Bright's disastrous bureaucratic decision may well be remembered as one of the worst preventable medical tragedies in our time. Never again should one government employee be allowed unrestrained power without oversight, and be allowed to make a sweeping order interfering with the prescribing authority of front-line physicians trying to save lives.
Vliet's AAPS compadre, Jane Orient, turned her attention to trying to undermine the efficacy and safety of a possible coronavirus vaccine. She complained in a May 7 column: "What to do now? Let the collapse continue until "we have a vaccine"? Does that mean "until (unless?) everybody is vaccinated with a safe and effective vaccine"? There is NO vaccine for most viruses. The influenza vaccine may be only 30% effective, and many serious side effects are reported to the Vaccine Adverse Event Reporting System (VAERS)."
In a May 18 column, Orient freaked out over President Trump's "Operation Warp Speed" to quickly develop a vaccine and,as befits the AAPS executive director, went conspiratorial:
One reason for hurry is that the epidemic might be gone later, and the vaccinators couldn't take the credit. We have no vaccine for the "Spanish" flu of 1918, the "Asian" flu of 1958, or the "Hong Kong" flu of 1968, all of which killed far more than the current pandemic, and all of which went away. A speedy vaccine, which was developed for the predicted 1976 mass extinction/swine flu pandemic that never was,resulted in deaths and Guillain-Barré syndrome.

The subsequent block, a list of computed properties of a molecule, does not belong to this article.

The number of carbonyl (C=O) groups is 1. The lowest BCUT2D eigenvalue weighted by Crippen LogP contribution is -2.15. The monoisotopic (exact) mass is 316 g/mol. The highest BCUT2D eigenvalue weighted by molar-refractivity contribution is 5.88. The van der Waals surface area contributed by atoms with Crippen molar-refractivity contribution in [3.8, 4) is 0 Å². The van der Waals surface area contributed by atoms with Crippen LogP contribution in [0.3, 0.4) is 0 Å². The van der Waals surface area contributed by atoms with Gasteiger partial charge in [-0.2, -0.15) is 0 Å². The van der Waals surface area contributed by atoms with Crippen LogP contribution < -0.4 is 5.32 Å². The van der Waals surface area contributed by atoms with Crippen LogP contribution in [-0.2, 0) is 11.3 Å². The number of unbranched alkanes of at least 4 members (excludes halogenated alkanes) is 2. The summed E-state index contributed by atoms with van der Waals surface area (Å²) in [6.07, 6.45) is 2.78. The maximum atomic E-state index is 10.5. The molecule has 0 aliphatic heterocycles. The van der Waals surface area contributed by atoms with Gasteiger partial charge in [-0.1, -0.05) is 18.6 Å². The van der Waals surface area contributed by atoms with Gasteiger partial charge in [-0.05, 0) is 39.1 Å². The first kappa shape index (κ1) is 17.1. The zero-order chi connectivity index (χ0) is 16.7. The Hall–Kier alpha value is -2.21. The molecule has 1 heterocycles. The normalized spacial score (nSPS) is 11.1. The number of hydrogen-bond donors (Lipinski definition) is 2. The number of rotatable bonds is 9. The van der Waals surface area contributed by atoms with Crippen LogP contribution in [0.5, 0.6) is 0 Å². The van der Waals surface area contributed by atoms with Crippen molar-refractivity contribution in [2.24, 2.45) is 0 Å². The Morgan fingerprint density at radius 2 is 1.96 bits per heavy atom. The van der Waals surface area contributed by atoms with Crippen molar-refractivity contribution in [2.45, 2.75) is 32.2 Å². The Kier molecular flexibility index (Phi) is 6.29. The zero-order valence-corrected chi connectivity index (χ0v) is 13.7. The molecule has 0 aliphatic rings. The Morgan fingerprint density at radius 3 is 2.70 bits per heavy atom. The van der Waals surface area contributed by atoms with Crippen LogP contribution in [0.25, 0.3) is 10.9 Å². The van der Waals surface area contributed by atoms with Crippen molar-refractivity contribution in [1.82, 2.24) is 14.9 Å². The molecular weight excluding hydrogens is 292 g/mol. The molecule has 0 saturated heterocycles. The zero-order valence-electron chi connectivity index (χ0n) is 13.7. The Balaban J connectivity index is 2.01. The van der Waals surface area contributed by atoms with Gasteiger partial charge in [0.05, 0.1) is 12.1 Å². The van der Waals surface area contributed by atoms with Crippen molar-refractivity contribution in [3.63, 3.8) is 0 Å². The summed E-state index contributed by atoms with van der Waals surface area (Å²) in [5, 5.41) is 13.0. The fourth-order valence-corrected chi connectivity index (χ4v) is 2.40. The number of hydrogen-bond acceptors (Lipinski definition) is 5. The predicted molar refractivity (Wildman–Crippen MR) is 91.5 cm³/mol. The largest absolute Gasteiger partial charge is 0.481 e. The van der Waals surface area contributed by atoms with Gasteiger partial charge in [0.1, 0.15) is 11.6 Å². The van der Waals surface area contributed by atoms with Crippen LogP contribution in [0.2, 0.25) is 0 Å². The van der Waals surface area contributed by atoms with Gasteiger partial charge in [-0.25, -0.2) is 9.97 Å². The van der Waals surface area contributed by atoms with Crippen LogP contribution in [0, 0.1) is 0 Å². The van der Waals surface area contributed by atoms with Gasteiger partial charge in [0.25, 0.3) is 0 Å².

Humanity survived many waves of far more deadly pestilence before vaccines existed.
Of course, we have vaccines now, which all much larger swathes of humanity to survive pestilence.
(Vliet also fearmongered about vaccines in her April 29 column: "Dr. Fauci's focus has been that we need to wait for a vaccine to safely re-open the country. Why? He knows vaccines take months to years to develop. Surely, he is also aware of the safety issues of vaccines rushed to market without adequate testing.")
Meanwhile, WND has been giving space to another (though apparently not AAPS-affiliated) doc, Scott Magill, to opine about coronavirus despite his being a retired gynecologist and obstetrician. We previously noted his May 5 column, in which he ranted about infectious disease expert (which Magill is not) Anthony Fauci, asserting that "Fauci, in his role as longtime federal immunology bureaucrat, paid $3.7 million to the Wuhan laboratory for coronavirus development after the U.S. declared a moratorium on such funding." That's a lie; the money -- which was renewed by the Trump administration last year -- was granted to a research group called the EcoHealth Alliance, which was doing research on coronaviruses in bats and working with, among others, the Wuhan Institute of Virology; the institute receoved only $600,000 since 2014 for its role.
Magill also asserted that China owns the patent for remdesivir; that's not true either. He further portrayed coronavirus as a bioweapon that escaped from the Wuhan lab; that's also false.
Magill also asserted that Fauci "and his pharmaceutical partners stand to make huge profits from any expensive COVID-19 vaccine developed later, while they earn nothing from cheap hydroxychloroquine cure available right now." Again, not true.
Lies and conspiracy theories? That's our WND! And the reason, David Kupelian, why WND continues to get tagged as "harmful misinformation" on social media.